E&C GOP to Rosenworcel: “The Net Neutrality Debate was Settled When the Internet Didn’t Break”
Washington, D.C. — House Energy and Commerce Committee Chair Cathy McMorris Rodgers (R-WA), along with Communications and Technology Subcommittee Chair Bob Latta (R-OH), today sent a letter signed by every E&C Republican Member to Federal Communications Commission (FCC) Chair Jessica Rosenworcel ahead of the agency’s planned vote on a proposed rulemaking on net neutrality, which the FCC lacks the authority to impose.
- On September 26, 2023, the FCC announced plans to vote to reclassify fixed and mobile broadband as a telecommunications service under Title II of the Communications Act of 1934.
- If enacted, this would open the door to burdensome regulations that would weaken services for Americans, stifle innovation, jeopardize U.S. communications leadership, and potentially allow the FCC to regulate broadband rates.
- This is in stark contrast with FCC Chair Rosenworcel’s previous testimony to the committee when she said there would be “no rate regulation.” It also contradicts information released by her office just last month, which reiterated that “policies like rate regulation [. . .] would be strictly prohibited.”
- Furthermore, American broadband services have outperformed predictions made by Title II proponents after its repeal in 2017. Despite fearmongering, the Internet was not killed and we are not receiving it one word at a time.
- In contrast to this fearmongering, American broadband networks have thrived under the current light-touch regulatory environment, providing people with faster internet speeds and lower prices.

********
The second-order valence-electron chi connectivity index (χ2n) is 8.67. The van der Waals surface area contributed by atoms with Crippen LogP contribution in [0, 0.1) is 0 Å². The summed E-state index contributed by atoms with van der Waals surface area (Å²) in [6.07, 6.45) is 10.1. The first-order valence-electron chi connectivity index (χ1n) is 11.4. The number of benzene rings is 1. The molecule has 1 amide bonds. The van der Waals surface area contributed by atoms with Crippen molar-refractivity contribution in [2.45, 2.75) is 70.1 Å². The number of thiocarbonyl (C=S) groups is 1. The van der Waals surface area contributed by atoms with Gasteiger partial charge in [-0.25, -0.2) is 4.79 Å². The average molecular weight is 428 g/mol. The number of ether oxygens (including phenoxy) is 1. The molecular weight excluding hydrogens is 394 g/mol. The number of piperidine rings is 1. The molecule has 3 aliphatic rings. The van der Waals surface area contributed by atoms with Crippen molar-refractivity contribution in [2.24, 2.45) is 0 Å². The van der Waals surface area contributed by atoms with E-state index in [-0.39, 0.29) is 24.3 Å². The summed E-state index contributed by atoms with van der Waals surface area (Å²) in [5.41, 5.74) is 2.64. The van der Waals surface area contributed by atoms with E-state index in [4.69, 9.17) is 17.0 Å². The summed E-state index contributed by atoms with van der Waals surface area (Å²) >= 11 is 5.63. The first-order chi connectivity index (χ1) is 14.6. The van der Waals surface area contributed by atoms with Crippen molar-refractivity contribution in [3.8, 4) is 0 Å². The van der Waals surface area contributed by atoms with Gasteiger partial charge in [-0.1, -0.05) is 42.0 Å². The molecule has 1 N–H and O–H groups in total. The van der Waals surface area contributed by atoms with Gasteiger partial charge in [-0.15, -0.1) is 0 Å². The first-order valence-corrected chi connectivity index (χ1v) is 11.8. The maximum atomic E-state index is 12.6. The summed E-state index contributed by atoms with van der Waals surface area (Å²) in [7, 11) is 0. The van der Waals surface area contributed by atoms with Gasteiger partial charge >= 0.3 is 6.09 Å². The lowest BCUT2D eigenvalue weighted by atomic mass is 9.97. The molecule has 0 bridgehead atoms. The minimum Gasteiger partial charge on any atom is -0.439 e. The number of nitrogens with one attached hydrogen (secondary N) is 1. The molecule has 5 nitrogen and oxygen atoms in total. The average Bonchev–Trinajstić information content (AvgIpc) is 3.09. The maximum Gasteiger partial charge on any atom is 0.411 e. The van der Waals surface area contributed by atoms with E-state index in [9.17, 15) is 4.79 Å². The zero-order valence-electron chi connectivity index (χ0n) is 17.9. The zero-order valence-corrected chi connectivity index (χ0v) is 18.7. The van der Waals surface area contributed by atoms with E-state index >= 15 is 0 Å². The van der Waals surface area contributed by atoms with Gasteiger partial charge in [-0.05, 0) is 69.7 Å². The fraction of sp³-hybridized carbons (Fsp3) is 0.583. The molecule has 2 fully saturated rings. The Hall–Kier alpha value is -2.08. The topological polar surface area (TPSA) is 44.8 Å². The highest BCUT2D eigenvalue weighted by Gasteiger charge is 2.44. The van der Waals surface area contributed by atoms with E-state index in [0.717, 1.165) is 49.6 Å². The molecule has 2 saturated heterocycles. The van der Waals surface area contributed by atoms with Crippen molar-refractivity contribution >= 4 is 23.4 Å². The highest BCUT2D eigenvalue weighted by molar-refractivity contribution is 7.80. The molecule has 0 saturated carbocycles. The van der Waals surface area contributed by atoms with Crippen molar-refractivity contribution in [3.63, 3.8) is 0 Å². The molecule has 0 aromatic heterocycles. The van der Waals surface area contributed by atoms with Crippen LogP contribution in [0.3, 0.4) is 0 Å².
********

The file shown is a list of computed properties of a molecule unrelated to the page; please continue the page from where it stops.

KEY EXCERPTS ON THE SUCCESS OF CURRENT BROADBAND REGULATIONS:
“American broadband networks have thrived under the current light-touch regulatory framework. Investment in our networks has reached record highs, giving consumers faster speeds and lower prices. Indeed, since 2017, the cost of broadband (adjusted for inflation) has fallen while prices for electricity, water, and sewage have grown four to five times faster than prices for broadband. And these networks perform remarkably well, as shown during the Covid-19 pandemic. When work, school, and staying connected with loved ones moved online, traffic over our broadband networks spiked—reaching over 27 percent more than pre-pandemic levels. American broadband networks withstood this increased traffic without interruption. This is unlike what happened in Europe, where heavy-handed regulations, similar to those you now propose, meant that networks could not bear the increased use, causing regulators to ask sites like Netflix and YouTube to degrade and throttle their service.
“Heavy-handed, utility-style regulation is not meant for today’s broadband market. Congress enacted Title II in 1934 to address a telephone market dominated by one company. In contrast, today’s broadband market is increasingly competitive—there is competition among different providers offering service via a variety of technologies. Further, your decision to forebear from twenty-seven provisions in Title II and over 700 regulations underscores that the Title II regime is not appropriate for broadband. You would not need to perform these legal gymnastics to make Title II work if Congress meant for it to apply. It clearly did not, as broadband service did not exist in its current form in 1934 or 1996, the last time the Communications Act was comprehensively updated. Forbearance also raises its own concerns because it is temporary. A future FCC could reverse this forbearance, exposing broadband providers to these burdensome regulations.”
CLICK HERE to read the full letter to FCC Chair Rosenworcel.
CLICK HERE to read the statement from Chairs Rodgers and Latta on the FCC’s decision to revive the net neutrality debate.